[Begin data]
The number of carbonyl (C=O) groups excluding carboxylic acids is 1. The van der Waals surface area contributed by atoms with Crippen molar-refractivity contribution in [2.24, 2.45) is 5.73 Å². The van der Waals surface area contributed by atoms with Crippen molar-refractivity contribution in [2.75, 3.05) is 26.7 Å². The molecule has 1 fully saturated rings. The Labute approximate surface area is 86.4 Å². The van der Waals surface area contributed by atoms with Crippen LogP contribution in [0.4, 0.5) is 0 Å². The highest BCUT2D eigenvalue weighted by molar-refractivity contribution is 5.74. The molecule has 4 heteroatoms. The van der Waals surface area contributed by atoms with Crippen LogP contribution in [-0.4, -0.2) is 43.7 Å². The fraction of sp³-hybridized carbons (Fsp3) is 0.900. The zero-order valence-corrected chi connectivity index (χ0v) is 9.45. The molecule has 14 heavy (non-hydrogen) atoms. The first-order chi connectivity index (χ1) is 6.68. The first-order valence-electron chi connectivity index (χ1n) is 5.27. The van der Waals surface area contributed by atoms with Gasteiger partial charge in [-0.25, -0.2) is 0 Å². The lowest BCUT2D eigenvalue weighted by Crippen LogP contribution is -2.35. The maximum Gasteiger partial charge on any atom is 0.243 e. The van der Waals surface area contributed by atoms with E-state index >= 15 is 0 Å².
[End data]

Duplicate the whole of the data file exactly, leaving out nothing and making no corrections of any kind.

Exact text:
The number of carbonyl (C=O) groups excluding carboxylic acids is 1. The van der Waals surface area contributed by atoms with Crippen molar-refractivity contribution in [2.24, 2.45) is 5.73 Å². The van der Waals surface area contributed by atoms with Crippen molar-refractivity contribution in [2.75, 3.05) is 26.7 Å². The molecule has 1 fully saturated rings. The Labute approximate surface area is 86.4 Å². The van der Waals surface area contributed by atoms with Crippen LogP contribution in [0.4, 0.5) is 0 Å². The highest BCUT2D eigenvalue weighted by molar-refractivity contribution is 5.74. The molecule has 4 heteroatoms. The van der Waals surface area contributed by atoms with Crippen LogP contribution in [-0.4, -0.2) is 43.7 Å². The fraction of sp³-hybridized carbons (Fsp3) is 0.900. The zero-order valence-corrected chi connectivity index (χ0v) is 9.45. The molecule has 14 heavy (non-hydrogen) atoms. The first-order chi connectivity index (χ1) is 6.68. The first-order valence-electron chi connectivity index (χ1n) is 5.27. The van der Waals surface area contributed by atoms with Gasteiger partial charge in [-0.25, -0.2) is 0 Å². The lowest BCUT2D eigenvalue weighted by Crippen LogP contribution is -2.35. The maximum Gasteiger partial charge on any atom is 0.243 e. The van der Waals surface area contributed by atoms with E-state index >= 15 is 0 Å².